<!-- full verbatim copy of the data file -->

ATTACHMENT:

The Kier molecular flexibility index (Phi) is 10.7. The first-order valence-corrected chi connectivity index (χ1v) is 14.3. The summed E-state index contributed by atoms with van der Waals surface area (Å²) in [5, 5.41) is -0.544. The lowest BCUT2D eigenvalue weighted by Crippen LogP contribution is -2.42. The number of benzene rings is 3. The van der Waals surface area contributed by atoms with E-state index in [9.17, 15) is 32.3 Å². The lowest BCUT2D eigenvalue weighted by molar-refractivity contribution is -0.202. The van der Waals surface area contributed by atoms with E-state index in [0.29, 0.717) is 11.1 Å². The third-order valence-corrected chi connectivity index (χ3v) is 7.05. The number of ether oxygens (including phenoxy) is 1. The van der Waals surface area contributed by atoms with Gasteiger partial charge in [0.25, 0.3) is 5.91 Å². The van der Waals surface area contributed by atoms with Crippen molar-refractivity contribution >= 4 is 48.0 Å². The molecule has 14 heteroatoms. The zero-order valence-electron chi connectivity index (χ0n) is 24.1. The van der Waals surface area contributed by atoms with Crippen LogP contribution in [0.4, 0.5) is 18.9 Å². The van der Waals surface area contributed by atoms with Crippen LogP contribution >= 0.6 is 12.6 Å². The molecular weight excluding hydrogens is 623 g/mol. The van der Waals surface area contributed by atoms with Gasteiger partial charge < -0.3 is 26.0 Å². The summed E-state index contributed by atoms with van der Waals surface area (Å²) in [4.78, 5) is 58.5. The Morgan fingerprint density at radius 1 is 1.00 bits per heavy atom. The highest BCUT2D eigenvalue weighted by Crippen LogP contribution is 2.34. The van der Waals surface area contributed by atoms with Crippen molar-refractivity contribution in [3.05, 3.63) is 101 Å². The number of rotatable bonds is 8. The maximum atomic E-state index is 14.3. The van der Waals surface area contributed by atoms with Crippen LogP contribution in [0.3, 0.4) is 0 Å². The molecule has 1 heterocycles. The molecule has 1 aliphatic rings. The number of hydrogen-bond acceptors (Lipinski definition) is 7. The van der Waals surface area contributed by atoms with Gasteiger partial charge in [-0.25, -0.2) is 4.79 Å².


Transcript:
The Kier molecular flexibility index (Phi) is 10.7. The first-order valence-corrected chi connectivity index (χ1v) is 14.3. The summed E-state index contributed by atoms with van der Waals surface area (Å²) in [5, 5.41) is -0.544. The lowest BCUT2D eigenvalue weighted by Crippen LogP contribution is -2.42. The number of benzene rings is 3. The van der Waals surface area contributed by atoms with E-state index in [9.17, 15) is 32.3 Å². The lowest BCUT2D eigenvalue weighted by molar-refractivity contribution is -0.202. The van der Waals surface area contributed by atoms with E-state index in [0.29, 0.717) is 11.1 Å². The third-order valence-corrected chi connectivity index (χ3v) is 7.05. The number of ether oxygens (including phenoxy) is 1. The van der Waals surface area contributed by atoms with Gasteiger partial charge in [0.25, 0.3) is 5.91 Å². The van der Waals surface area contributed by atoms with Crippen molar-refractivity contribution >= 4 is 48.0 Å². The molecule has 14 heteroatoms. The zero-order valence-electron chi connectivity index (χ0n) is 24.1. The van der Waals surface area contributed by atoms with Crippen LogP contribution in [0.4, 0.5) is 18.9 Å². The van der Waals surface area contributed by atoms with Crippen LogP contribution >= 0.6 is 12.6 Å². The molecular weight excluding hydrogens is 623 g/mol. The van der Waals surface area contributed by atoms with Gasteiger partial charge < -0.3 is 26.0 Å². The summed E-state index contributed by atoms with van der Waals surface area (Å²) in [4.78, 5) is 58.5. The Morgan fingerprint density at radius 1 is 1.00 bits per heavy atom. The highest BCUT2D eigenvalue weighted by Crippen LogP contribution is 2.34. The van der Waals surface area contributed by atoms with Crippen molar-refractivity contribution in [3.05, 3.63) is 101 Å². The number of rotatable bonds is 8. The maximum atomic E-state index is 14.3. The van der Waals surface area contributed by atoms with Crippen LogP contribution in [0.3, 0.4) is 0 Å². The molecule has 1 heterocycles. The molecule has 1 aliphatic rings. The number of hydrogen-bond acceptors (Lipinski definition) is 7. The van der Waals surface area contributed by atoms with Gasteiger partial charge in [-0.25, -0.2) is 4.79 Å².